Tommy Castro - Hard Believer
12 songs; 49:55 minutes; Suggested
Style: Soul, Rock and Roll, R & B, Blues
I saw women line up at the front of a sun drenched stage to see Tommy Castro in a tight black T-shirt playing a white Stratocaster guitar. Handsome as a mountain, Castro was a charismatically entertaining guitar hero. Those who may be new to Tommy Castro will not learn about his six string sex from this horn laden Alligator Records debut.
As a guitar fan(atic), it took three or four listens before I truly warmed up to this outing. Great quality is never an issue as Castro is one of the best contemporary singers in the Blues market. And, recording quality is guaranteed whenever Alligator puts out a release. One can count on high caliber studio work, engineering, overall production (this time by legendary John Porter), mixing, and mastering.
A more appropriate title for this set might be "Castro Re-visits Memphis Soul" as many of the tracks pay homage to that classic sound. There is even a convincing cover of Wilson Pickettís "Ninety-Nine and One Half."
My radio partner Shuffle Shoes and I first played the title track "Hard Believer." A mid tempo, emotional plea to a chosen lover, the song exemplifies the finest the disc has to offer. First, when Castro sings "I believe, I believe...," he can stir feelings in a jade statue. The opening horns, played and arranged by Keith Crossan and Tom Poole, swell up wonderfully to meet the first vocal lines. Throughout, their placement accentuates without overwhelming. Working with the rhythm section of drummer Ronnie Scott and bassist Scot Sutherland, Tony Stead on piano strokes a subtle and steady pattern that is also integral, not superfluous. And, at mid song, we even get a soaring guitar solo to seal the deal. Kudos all around.
During a fast tempo set on our radio show, we played the Castro / Hayes Rock and Roll original, "Make It Back to Memphis." It is the kind of cut that has íem smiling as they leave the dance floor! For more fun, Tommy puts some clever lyrics into "Monkeyís Paradise," which is another boot scooting workout.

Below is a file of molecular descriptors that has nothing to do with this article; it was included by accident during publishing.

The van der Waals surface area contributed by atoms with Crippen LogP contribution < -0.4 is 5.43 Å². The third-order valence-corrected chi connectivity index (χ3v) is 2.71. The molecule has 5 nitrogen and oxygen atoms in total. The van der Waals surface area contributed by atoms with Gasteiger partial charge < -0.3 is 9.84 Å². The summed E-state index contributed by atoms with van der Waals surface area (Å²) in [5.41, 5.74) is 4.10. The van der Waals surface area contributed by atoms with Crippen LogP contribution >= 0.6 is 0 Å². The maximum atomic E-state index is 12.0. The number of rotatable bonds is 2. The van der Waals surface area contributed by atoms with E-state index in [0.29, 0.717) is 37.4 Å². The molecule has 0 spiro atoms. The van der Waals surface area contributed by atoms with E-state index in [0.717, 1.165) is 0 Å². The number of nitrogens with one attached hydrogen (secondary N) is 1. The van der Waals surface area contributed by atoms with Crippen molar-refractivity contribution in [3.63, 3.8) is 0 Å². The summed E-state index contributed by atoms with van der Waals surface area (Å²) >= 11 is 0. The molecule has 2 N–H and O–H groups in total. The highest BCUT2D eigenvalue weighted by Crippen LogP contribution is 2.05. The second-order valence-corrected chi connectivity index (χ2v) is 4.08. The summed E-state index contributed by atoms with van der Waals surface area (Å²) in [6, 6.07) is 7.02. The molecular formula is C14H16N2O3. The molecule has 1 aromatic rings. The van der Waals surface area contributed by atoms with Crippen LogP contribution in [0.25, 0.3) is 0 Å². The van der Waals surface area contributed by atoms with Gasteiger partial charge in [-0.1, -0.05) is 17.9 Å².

Instructors of Current Events classes can use "Trimminí Fat" to add some fun as they illustrate universal circumstances and feelings during this Great Recession. Producer John Porter adds some ear grabbing slide guitar and joins Tommy in a great twin guitar harmony hook that helps open the track. "I didnít lose my job / Cause I know where itís at," he sings, and of course itís been exported, "they do your job in China for ten bucks a day."
"Backup Plan" gives us a little more of Tommyís guitar work in a number that creates an interesting twist on the back-door-man idea. Co-written with Rick Estrin, Castro sings, "Now donít misunderstand / Iím no backdoor man / But if things donít work out, baby / Iíll be your backup plan."
While this CD probably will not win Castro any new converts, his long time avid and marginal fans should find his deeper excursion into the Soul sound interesting and with plenty of satisfying moments.
Reviewer James "Skyy Dobro" Walker is a noted Blues writer, DJ, Master of Ceremonies, and Blues Blast contributor. His weekly radio show "Friends of the Blues" can be heard Thursdays from 7 - 8 pm and Saturdays 8 pm - Midnight on WKCC 91.1 FM and at www.wkccradio.org in Kankakee, IL
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